Hooker later worked as special counsel to Kennedy after he became U.S. attorney general, even living in Kennedy’s house for a time.
In the late 1960s, Hooker gave up a successful law career in an attempt to duplicate the success of Kentucky Fried Chicken. Minnie Pearl’s Fried Chicken was a spectacular failure, but just as the business crumbled, Hooker won the 1970 Democratic nomination for Tennessee governor.
He lost the election after a bruising campaign complete with accusations that fraudulent accounting had brought down the restaurant franchise — and the idea that some still think he is dishonest bothers him to this day. He has continued to run for office, including regularly for governor, but has never again come so close to winning.
Reflecting on his life recently, he said, “I lost it all. I lost my money, which was painful. I was worth a lot of money. Second thing is, I lost my dream. I had thought I had a real chance to be the president of the United States.”
Hooker would never again equal the success and popularity of his early life, and yet ups always seem to follow downs.
In 1979, despite declaring that he was broke, Hooker negotiated a $25 million a deal that made him publisher and part-owner of the newspaper that had been his most ruthless critic, the Nashville Banner. Later, shortly after selling his interest in the paper, he became chairman of United Press International.
In the 1990s, as headline-grabbing projects dwindled and irrelevance threatened, Hooker took on a new endeavor: Convinced that most state politicians and appellate judges were violating the Tennessee Constitution, he started filing legal challenges against campaign financing and judicial appointments. He kept at it for nearly two decades, losing battle after battle and eventually earning a 30-day suspension of his law license for “frivolous litigation.”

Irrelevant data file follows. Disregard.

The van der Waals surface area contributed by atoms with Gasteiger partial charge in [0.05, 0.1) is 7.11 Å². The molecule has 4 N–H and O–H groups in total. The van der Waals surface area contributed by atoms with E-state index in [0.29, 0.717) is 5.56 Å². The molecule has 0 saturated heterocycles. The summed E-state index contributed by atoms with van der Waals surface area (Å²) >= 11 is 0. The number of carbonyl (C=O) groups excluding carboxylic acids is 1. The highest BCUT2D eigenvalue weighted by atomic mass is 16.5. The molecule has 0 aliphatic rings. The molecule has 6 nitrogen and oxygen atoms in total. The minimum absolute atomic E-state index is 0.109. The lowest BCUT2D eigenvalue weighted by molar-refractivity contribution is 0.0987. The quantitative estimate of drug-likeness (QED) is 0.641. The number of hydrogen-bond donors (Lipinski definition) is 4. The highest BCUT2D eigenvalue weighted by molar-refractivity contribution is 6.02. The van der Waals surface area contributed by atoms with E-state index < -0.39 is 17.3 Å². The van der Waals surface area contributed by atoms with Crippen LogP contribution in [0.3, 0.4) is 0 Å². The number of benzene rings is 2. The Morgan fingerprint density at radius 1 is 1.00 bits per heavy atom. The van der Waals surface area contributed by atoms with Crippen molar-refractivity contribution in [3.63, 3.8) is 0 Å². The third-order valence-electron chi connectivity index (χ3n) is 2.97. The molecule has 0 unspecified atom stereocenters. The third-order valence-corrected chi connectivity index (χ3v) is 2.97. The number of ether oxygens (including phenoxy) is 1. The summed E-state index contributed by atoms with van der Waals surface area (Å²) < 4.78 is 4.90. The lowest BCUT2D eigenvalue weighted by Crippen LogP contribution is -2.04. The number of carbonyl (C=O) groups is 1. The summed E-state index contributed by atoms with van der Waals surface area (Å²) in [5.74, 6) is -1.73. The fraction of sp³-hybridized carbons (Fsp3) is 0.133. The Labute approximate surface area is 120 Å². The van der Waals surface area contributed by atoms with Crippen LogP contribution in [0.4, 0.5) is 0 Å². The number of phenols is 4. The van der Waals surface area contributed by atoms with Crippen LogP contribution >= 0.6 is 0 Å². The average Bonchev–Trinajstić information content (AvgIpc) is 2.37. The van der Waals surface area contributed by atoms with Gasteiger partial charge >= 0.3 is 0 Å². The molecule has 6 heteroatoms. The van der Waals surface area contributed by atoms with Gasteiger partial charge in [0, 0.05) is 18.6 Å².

It was in this context that cancer, in some respects, reinvigorated him.
At a legislative hearing this summer for a physician-assisted suicide bill, Hooker spoke from a wheelchair and at times struggled to catch his breath. The following month, at a court hearing on the issue, Hooker was shaky but standing. And afterward he told reporters, “There’s nothing more powerful than an idea whose time has come. This idea — the time has come.”
Although Hooker is feeling better these days, he says there is no guarantee he will beat cancer. He still feels weak and unsteady much of the time, but that doesn’t stop him from having a Bud Light with lime at lunch.
In the car on a recent trip to a restaurant, he kicked off his shoes and put his sock feet up on the dashboard with his hat on top of them. He did not wear his seat belt.
“He’s always been chasing a dream and reaching for it,” former Gov. Brown said of his friend. “While he hasn’t always obtained it, he’s been very impactful in some cases and had a meaningful life.”
And he continues to campaign for his cause, recently dictating a long denunciation after a judge ruled against him on assisted suicide. He has appealed.
Also, he never stops having new ideas. Riding in the car, he passed a restaurant selling the Nashville specialty hot chicken — and the line of customers stretched out the door.
Hooker was in the middle of talking about his favorite subject, the Tennessee Constitution, but stopped his narration mid-sentence to stare at the phenomenon.
“If I had longer to live, I’d get in this business,” he declared.